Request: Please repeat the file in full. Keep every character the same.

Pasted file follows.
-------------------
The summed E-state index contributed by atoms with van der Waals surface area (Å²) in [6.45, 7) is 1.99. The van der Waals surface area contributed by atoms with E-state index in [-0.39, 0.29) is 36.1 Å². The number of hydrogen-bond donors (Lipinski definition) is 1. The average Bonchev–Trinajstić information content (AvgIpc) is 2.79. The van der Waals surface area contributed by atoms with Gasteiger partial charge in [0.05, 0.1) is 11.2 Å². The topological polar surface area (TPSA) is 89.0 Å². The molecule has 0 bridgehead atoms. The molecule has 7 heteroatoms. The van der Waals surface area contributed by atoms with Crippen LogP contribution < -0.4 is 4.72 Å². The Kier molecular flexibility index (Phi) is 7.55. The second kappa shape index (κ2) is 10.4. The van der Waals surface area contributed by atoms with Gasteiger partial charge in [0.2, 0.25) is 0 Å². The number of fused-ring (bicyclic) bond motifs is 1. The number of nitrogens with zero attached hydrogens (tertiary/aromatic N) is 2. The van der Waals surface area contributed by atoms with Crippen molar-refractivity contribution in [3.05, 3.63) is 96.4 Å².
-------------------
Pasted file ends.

The summed E-state index contributed by atoms with van der Waals surface area (Å²) in [6.45, 7) is 1.99. The van der Waals surface area contributed by atoms with E-state index in [-0.39, 0.29) is 36.1 Å². The number of hydrogen-bond donors (Lipinski definition) is 1. The average Bonchev–Trinajstić information content (AvgIpc) is 2.79. The van der Waals surface area contributed by atoms with Gasteiger partial charge in [0.05, 0.1) is 11.2 Å². The topological polar surface area (TPSA) is 89.0 Å². The molecule has 0 bridgehead atoms. The molecule has 7 heteroatoms. The van der Waals surface area contributed by atoms with Crippen LogP contribution < -0.4 is 4.72 Å². The Kier molecular flexibility index (Phi) is 7.55. The second kappa shape index (κ2) is 10.4. The van der Waals surface area contributed by atoms with Gasteiger partial charge in [0.2, 0.25) is 0 Å². The number of fused-ring (bicyclic) bond motifs is 1. The number of nitrogens with zero attached hydrogens (tertiary/aromatic N) is 2. The van der Waals surface area contributed by atoms with Crippen molar-refractivity contribution in [3.05, 3.63) is 96.4 Å².